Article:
Burns of skin or other tissue are caused by fire, radiant heat, radiation, chemical, or electrical contact. Thermal burns result from any external heat source (flame, hot liquids, heated solid objects, or hot gases). Fire-related deaths may also result from inhalation of carbon monoxide and other toxic products of combustion, including cyanide.
Additionally, there are many nonthermal types of burns, which will be discussed briefly. Radiation burns result from prolonged exposure to solar ultraviolet radiation or other sources and are very rare in the forensic arena, as these individuals survive unless there are other factors contributing to the fatal outcome.
Chemical burns result from exposure to strong acids, strong alkalis, phenols, cresols, mustard gas or phosphorus, with deaths from acid and alkali burns being most common. These agents can be ingested or come into contact with the external surface of the body and with resultant geographic burns.
Electrical burns result in injury to the skin at points of contact to the electrical source; on occasion, the cutaneous burn is very inconspicuous and can be missed entirely. The mechanism of death is cardiac, resulting in ventricular fibrillation with, at times, little or no tissue destruction at the contact point.
Similar to electrocution, death from lightning results in cardiac arrhythmia and asystole, with a paucity of cutaneous findings. Occasionally, a Lichtenberg figure, also known as ferning or keraunopathy, may be seen. This is observed as an arborizing or ferning pattern on the skin. This phenomenon is transient and poorly understood but may be related to intravascular hemolysis.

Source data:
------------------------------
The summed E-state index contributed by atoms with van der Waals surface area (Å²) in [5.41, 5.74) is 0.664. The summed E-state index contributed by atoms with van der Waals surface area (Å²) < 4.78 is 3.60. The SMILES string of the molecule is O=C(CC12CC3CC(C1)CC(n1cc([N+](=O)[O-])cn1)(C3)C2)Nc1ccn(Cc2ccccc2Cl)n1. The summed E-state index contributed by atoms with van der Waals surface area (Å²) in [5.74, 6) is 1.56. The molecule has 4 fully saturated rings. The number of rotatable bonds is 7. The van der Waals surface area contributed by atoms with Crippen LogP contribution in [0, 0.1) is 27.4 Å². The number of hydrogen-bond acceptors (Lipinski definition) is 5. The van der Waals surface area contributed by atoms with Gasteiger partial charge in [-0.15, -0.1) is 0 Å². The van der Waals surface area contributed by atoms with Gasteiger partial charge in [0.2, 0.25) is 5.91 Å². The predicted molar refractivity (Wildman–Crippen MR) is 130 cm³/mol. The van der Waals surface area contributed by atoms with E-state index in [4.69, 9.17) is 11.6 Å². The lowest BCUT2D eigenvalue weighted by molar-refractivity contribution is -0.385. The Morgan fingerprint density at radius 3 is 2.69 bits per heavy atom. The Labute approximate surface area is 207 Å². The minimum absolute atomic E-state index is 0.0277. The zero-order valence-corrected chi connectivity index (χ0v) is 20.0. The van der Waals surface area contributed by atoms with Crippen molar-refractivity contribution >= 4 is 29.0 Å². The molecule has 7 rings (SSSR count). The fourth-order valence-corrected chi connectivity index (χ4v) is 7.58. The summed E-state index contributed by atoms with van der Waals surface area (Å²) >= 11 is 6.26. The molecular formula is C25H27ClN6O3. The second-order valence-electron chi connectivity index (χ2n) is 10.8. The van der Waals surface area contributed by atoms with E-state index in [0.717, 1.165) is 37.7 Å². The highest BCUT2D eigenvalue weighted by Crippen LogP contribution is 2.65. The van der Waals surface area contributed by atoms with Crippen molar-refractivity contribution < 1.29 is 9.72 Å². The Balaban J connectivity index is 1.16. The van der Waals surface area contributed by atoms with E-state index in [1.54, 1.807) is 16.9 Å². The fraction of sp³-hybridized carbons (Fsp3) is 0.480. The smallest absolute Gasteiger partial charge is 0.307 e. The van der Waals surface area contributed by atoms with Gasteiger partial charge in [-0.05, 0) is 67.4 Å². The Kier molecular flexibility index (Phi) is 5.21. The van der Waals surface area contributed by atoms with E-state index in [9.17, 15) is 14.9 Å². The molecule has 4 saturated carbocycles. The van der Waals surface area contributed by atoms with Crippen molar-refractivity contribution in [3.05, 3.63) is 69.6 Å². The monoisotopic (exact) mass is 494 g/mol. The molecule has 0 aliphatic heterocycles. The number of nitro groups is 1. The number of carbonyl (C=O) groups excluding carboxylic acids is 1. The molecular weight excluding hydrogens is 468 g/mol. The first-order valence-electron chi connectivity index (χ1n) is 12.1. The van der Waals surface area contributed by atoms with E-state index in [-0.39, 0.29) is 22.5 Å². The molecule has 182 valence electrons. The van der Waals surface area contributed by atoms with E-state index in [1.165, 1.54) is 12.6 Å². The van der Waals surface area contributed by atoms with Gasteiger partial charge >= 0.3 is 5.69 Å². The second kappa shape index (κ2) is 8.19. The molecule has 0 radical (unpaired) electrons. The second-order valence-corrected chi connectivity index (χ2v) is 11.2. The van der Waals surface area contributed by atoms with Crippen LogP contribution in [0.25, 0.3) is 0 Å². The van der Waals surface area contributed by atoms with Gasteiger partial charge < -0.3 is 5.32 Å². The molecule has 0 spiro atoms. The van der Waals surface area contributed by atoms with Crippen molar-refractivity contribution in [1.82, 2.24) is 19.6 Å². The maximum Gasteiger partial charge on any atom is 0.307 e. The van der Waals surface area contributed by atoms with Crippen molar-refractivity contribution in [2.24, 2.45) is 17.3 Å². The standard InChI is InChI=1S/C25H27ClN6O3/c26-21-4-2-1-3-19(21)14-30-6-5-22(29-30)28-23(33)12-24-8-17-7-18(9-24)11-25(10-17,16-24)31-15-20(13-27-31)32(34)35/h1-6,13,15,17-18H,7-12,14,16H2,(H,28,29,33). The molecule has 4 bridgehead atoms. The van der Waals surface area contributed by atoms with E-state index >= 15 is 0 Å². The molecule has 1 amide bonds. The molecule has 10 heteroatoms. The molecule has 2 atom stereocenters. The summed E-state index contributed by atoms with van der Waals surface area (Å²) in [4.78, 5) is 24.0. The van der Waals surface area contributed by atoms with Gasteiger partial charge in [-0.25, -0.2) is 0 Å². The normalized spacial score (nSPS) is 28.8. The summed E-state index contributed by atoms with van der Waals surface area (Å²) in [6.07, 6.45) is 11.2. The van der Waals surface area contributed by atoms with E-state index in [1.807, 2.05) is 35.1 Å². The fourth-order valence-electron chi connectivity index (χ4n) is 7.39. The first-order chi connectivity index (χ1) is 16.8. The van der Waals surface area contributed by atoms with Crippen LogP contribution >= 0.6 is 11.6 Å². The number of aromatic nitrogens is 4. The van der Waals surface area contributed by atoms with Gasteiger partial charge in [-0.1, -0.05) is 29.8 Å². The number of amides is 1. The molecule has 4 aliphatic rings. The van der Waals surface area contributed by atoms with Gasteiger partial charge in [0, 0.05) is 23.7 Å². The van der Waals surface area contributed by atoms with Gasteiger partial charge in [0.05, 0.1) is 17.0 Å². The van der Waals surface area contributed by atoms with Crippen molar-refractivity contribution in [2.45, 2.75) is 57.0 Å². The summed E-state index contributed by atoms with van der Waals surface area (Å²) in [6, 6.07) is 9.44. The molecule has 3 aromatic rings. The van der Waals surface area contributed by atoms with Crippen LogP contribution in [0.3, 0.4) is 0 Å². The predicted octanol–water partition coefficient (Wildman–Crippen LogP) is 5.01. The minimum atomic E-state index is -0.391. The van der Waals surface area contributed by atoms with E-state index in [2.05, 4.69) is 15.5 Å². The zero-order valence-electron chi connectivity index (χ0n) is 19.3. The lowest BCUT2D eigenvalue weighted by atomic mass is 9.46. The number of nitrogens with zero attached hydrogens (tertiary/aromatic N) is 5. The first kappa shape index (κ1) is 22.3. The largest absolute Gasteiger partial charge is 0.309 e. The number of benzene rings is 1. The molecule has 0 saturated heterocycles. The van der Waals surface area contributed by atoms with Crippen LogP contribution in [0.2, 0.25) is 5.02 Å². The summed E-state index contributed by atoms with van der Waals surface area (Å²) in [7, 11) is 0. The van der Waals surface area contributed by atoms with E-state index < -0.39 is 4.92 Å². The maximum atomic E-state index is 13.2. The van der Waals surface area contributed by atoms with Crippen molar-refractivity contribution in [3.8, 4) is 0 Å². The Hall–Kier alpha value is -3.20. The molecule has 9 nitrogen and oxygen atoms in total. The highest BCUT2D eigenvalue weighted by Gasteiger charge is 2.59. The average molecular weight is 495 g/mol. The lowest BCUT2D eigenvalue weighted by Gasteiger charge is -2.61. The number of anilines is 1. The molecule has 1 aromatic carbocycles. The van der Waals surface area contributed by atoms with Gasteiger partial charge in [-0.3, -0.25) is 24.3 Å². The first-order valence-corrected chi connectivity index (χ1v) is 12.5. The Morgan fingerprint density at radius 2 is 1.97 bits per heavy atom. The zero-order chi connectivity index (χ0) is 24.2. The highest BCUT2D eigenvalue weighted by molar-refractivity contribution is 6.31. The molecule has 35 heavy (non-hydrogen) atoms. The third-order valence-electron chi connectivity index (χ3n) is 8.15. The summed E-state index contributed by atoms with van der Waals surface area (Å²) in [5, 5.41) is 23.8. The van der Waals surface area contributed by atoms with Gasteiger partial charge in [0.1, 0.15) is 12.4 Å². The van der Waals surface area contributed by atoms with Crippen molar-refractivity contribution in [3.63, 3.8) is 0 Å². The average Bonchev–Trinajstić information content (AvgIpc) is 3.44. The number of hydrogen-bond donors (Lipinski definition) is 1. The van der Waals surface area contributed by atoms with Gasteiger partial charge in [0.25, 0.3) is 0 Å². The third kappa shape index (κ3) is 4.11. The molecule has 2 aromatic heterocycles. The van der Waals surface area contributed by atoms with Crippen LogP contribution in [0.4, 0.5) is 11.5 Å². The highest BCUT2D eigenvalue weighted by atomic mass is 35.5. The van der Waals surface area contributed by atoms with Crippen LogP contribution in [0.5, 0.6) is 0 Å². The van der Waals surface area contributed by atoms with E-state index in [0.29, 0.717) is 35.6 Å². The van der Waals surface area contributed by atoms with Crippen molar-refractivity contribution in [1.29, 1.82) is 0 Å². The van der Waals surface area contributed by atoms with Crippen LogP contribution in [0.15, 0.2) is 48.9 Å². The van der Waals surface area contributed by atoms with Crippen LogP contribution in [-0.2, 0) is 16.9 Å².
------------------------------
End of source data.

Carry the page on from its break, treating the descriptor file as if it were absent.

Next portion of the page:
The following is an example of a postmortem artifact on a body following burning.
Pugilistic attitude as a result of heat-related contractures.
See also the following:
Fire deaths are some of the most challenging fatalities, both from the investigative and the autopsy aspect. One reason is the multifactorial investigative team approach to a fire death and the inevitable contamination of the scene. The first wave of investigators is the fire department personnel armed with powerful hoses, followed by the police, and then the medical examiner and his/her investigator staff. In between, one has to deal with the news media and the curious immediate public.
Oftentimes, the fire is still smoldering as the flames are being extinguished. The debris can be massive, and all semblance to a dwelling place is destroyed. Investigators may pass the charred body(ies) a few times before the decedent(s) is(are) located at the scene. Once safety to enter the dwelling is established, only then can the arduous task of putting the pieces of the puzzle together begin.